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For October, both disposable income and real personal consumption expenditures were up. This is not consistent with a rapidly slowing economy, nor do the latest numbers support a restoration of the balance of goods and services consumption to pre-pandemic norms.
In Focus - Personal Consumption Expenditure
There was little sign of an economic slowdown in this week’s data on US October personal income and outlays. Real disposable personal income was up by 0.4% for the month; real personal consumption expenditures were up by 0.5%. Each of those statistics has dropped in only one month out of the last five, and those drops were in the summer.
The components of real personal consumption expenditures were all up, too. Services consumption was up 0.2% for the month. Goods consumption was up a striking 1.1%. That goods number consisted of a 0.3% monthly jump in nondurables consumption and a remarkable 2.7% increase in durable goods consumption.
The chart offers some degree of historical perspective to what has happened to the three components of real personal consumption expenditures. To do so, it normalizes their levels to February 2020, on the eve of the pandemic economic shock. It is worth keeping levels in mind: in October, services accounted for 65.7% of personal consumption expenditures; nondurable goods were 21.6%; durable goods were 12.7%.
The chart goes back to January 2019 to illustrate how wild and different consumption behavior has been during the pandemic era. Prior to the pandemic, the three categories largely moved in parallel, and a 5-10% swing over a year was a very large one.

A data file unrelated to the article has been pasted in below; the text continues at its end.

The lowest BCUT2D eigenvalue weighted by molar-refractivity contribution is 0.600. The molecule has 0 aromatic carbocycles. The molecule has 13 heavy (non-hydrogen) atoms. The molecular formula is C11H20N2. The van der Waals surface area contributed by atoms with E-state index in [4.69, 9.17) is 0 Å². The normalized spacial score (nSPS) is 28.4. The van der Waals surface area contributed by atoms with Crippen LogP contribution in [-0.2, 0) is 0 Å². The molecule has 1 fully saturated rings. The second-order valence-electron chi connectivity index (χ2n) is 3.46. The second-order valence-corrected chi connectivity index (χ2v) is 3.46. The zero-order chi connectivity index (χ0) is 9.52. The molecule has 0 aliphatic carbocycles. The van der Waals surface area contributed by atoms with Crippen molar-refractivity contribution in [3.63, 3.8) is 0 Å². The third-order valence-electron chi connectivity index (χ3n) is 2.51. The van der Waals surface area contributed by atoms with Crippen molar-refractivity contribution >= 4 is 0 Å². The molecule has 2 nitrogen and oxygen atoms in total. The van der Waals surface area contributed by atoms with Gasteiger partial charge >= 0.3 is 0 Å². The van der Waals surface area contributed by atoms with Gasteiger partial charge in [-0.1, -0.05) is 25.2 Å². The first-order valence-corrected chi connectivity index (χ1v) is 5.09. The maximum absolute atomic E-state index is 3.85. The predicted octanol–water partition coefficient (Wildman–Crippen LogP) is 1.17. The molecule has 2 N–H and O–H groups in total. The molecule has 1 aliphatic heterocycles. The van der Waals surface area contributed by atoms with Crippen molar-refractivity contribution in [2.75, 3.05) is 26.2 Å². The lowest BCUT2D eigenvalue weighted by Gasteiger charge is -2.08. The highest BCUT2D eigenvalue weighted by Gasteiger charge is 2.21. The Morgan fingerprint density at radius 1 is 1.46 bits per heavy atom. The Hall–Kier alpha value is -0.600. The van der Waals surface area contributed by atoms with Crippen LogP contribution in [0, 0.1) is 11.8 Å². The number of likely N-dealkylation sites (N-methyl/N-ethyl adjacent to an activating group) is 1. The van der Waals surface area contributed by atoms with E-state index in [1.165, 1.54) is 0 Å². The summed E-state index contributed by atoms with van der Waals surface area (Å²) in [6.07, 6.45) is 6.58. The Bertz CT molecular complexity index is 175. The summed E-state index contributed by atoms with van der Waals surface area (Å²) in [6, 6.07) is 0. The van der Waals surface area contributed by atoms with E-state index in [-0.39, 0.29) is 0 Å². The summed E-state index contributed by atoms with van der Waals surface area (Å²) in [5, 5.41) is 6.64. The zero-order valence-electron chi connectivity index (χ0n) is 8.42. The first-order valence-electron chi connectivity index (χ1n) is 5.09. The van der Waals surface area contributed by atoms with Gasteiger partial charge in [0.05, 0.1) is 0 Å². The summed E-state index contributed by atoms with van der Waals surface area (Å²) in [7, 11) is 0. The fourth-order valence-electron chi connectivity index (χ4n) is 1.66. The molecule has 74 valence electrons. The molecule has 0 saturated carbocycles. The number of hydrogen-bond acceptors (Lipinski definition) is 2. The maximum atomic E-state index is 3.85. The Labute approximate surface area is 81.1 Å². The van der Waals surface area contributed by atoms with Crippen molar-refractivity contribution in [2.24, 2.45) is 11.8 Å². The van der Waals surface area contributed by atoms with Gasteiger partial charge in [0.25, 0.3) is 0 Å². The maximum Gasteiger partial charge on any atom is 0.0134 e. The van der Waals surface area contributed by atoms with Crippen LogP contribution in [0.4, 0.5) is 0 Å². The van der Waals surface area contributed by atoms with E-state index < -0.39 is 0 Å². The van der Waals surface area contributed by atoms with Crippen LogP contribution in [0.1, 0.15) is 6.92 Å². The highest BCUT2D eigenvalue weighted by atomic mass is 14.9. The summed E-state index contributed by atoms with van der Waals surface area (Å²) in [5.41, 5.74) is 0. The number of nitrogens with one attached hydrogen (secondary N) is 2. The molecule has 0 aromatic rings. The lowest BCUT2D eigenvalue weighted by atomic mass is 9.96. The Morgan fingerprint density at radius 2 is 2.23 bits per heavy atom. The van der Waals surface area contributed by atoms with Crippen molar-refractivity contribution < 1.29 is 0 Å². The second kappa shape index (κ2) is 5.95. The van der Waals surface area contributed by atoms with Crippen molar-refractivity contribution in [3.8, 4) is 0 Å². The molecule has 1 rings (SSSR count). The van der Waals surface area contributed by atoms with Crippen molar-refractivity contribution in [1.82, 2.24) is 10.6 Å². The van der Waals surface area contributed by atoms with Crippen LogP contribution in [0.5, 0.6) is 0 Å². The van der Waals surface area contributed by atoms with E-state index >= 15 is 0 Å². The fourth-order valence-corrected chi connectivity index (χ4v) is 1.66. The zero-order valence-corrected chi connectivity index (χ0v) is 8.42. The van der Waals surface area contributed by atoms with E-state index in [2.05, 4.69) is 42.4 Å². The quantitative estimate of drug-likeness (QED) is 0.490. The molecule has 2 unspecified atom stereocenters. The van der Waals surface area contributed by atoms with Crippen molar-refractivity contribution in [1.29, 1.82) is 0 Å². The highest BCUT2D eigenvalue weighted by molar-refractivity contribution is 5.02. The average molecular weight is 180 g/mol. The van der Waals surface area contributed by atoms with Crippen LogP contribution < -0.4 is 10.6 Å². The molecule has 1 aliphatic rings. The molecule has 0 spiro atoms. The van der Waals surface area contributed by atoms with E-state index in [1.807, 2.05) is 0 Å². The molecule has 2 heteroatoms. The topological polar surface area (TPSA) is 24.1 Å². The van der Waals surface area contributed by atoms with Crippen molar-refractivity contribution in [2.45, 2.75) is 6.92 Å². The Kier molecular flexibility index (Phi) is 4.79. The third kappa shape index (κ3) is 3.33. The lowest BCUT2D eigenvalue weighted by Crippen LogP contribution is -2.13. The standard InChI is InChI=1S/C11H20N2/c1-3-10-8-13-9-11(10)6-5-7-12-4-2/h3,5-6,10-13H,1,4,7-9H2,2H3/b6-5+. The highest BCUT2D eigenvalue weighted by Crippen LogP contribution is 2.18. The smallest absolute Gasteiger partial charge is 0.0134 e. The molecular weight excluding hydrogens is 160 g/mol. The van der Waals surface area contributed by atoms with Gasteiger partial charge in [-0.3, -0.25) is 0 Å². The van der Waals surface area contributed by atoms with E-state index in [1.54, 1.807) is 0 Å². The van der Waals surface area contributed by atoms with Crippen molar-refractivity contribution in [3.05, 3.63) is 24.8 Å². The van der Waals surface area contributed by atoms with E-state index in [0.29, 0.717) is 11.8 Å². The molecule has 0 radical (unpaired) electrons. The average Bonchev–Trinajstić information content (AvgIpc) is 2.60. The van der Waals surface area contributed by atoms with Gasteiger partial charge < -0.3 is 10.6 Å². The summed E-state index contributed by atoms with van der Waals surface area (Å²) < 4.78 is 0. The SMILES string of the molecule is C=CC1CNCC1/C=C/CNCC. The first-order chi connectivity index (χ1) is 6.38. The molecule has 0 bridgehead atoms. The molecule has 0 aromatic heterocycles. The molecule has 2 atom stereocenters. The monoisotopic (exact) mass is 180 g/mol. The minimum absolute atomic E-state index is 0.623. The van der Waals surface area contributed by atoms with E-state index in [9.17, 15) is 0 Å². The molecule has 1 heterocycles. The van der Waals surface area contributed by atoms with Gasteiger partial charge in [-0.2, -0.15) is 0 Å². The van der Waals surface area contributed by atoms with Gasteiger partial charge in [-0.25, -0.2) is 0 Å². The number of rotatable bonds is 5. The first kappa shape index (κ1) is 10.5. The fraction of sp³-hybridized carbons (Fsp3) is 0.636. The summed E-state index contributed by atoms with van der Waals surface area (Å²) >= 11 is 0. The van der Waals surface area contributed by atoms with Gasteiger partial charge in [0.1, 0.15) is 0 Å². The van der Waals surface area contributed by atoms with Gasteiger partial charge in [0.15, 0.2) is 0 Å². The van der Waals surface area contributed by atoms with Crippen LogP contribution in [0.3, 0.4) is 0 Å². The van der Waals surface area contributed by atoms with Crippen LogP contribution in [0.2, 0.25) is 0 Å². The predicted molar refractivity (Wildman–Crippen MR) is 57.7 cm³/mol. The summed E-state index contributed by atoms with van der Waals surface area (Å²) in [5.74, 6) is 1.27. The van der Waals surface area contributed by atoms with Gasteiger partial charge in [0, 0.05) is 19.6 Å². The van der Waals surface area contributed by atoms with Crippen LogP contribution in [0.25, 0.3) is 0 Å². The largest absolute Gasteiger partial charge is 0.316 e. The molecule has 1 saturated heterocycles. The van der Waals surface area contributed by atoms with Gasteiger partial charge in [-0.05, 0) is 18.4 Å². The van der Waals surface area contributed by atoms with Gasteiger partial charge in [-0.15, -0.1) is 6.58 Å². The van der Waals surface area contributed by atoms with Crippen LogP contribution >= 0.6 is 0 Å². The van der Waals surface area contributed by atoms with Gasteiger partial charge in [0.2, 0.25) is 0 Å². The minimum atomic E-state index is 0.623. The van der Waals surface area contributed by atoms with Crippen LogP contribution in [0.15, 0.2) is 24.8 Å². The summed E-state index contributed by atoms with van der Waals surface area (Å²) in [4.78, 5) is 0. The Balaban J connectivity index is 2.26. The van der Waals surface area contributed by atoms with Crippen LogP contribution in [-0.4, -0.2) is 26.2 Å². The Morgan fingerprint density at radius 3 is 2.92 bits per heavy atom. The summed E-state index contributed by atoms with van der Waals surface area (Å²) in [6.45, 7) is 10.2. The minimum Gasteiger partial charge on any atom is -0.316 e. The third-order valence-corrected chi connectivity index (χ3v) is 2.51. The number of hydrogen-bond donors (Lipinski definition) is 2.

The consumption story of the pandemic was that services behaved very much as one would expect all consumption to behave after a sharp recession. It fell by almost 20% by April 2020 and then worked its way back to its February 2020 level by October of 2021. In October 2022, it was 3.1% above its February 2020 level.
In contrast, nondurable and durable goods consumption saw extreme swings. Durable goods recovered its pre-shock consumption level by May 2020 and nondurables by June of that year. Durable goods consumption hit a peak of 36.5% above its pre-shock level in March of 2021; nondurables peaked up 12.4% in October and November of 2021.
With goods consumption significantly up and services consumption down, there was significant pressure on supply chains to deliver. Flexport Research has tracked and forecasted this ratio of goods to services with its Post-Covid Indicator. Over the last year, goods and services have shown some signs of rebalancing; services consumption grew by 2.8% while durables grew 2.0% and nondurables fell 1.4%.
This rebalancing could also be seen in price pressures. In March of this year, goods prices had risen 10.6% from the year before and services prices had risen only 4.8%. In the latest report, goods prices had risen 7.2% and services prices were up 5.4%.
While goods consumption levels have dipped from their peaks, they are nowhere near pre-shock levels. In October 2022, nondurable goods consumption was up 10.9% from February 2020 level; durable goods consumption was up 27.6%. In fact, over the last three months, durables consumption grew by 2.6%; nondurables by 1.4%; and services by 0.8%.
If the US economy is pulling back, it’s not yet showing up in consumption numbers.
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